Old dogs, old tricks: The Times and ombudsman Okrent
: The Wall Street Journal takes a look at Dan Okrent’s tenure as the public editor of The New York Times … and The Times comes off terribly: still pissy, still deaf to criticism, still opaque to the world, learning no lessons.
Daniel Okrent, a veteran magazine editor, has been the Times’s public editor for seven months. But instead of bringing calm, the experiment has created fresh tensions within the Times about such subjects as the paper’s coverage of weapons of mass destruction….
Moreover, unlike some newspaper ombudsmen who weigh in on routine questions of style, Mr. Okrent is using his post to question basic tenets of journalism and longstanding Times practices.
Among its many anecdotes, the freshest and most telling is about an exchange between Okrent and Exec Editor Bill Keller over Okrent’s column this weekend regarding Tony Hendra.
Before Mr. Okrent finished the column, which concluded that the Times shouldn’t have run the story, Mr. Keller e-mailed to say he’d been briefed on Mr. Okrent’s interviews with the responsible editor. “and I’ve got to say: man, you need a vacation,” Mr. Keller wrote, defending the paper’s decision.
Mr. Okrent agreed he needed a vacation, and suggested Mr. Keller take one, too. Mr. Okrent added in the e-mail that he hadn’t made up his mind. “Sometimes, a question is just a question,” he wrote. “It’s called reporting, right.”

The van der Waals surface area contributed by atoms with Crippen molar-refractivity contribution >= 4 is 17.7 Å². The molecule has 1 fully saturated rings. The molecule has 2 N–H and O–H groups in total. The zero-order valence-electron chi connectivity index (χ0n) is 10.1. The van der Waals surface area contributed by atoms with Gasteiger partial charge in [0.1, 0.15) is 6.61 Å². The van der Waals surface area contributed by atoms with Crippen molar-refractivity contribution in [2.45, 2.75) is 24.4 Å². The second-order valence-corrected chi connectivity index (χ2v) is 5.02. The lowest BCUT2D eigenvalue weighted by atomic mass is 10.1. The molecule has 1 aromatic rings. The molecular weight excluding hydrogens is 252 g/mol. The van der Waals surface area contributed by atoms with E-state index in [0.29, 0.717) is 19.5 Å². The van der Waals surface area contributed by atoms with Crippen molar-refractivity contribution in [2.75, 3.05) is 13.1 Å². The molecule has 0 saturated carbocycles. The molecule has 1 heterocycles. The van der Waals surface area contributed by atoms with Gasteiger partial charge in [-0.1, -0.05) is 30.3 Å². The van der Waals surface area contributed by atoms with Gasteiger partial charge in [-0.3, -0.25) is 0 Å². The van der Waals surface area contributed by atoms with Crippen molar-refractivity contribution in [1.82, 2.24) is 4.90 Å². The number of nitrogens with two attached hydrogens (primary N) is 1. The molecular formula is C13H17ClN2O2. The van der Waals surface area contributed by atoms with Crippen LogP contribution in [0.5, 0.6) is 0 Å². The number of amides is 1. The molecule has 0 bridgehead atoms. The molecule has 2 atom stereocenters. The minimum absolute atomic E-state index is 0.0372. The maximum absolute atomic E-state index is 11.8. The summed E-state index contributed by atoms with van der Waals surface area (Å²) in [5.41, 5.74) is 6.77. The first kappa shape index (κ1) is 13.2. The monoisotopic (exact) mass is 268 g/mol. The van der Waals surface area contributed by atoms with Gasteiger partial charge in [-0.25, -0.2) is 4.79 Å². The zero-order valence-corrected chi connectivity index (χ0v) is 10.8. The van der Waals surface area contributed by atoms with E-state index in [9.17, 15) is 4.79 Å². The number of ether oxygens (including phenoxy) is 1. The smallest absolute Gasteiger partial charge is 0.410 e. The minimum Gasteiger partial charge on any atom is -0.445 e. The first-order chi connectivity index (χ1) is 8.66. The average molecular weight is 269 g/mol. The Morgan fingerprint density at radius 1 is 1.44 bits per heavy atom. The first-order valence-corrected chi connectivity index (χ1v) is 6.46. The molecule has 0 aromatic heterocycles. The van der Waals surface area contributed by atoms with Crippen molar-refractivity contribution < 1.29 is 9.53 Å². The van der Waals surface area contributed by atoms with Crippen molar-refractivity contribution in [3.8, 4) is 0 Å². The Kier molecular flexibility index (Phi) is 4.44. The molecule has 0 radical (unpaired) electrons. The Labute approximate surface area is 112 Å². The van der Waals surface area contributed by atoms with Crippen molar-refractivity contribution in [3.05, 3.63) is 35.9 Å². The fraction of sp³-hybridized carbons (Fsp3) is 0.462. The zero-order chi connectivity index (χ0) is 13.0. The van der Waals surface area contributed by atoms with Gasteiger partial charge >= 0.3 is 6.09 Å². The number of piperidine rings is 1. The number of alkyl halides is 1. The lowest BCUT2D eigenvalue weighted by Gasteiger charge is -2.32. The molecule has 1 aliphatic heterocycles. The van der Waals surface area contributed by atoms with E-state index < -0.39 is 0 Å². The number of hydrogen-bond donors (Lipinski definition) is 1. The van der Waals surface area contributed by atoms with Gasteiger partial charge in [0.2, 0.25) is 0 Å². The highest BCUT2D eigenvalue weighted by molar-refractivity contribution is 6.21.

“sometimes reporting looks (from the other end) like a campaign,” Mr. Keller wrote back.
Well, precisely. Ask Bill Clinton how it felt to be on the other end of Times reporting; he is now talking about exactly what it felt like. Many others would be happy to join in. That email will haunt you, I predict.
What’s most troubling about the story is that The Times doesn’t seem to be learning the lessons of transparency it should be learning post-Blair and post-Internet. Or maybe it just takes time for old dogs to learn new tricks.
[Full disclosure: I've worked with both Okrent and Hendra.]
: This is supposed to be the Journal’s free link of the day; that link didn’t work for me yet; probably will later and when it does, I’ll include it here.
: UPDATE: Here is the fixed link to the full story, free, from WSJ.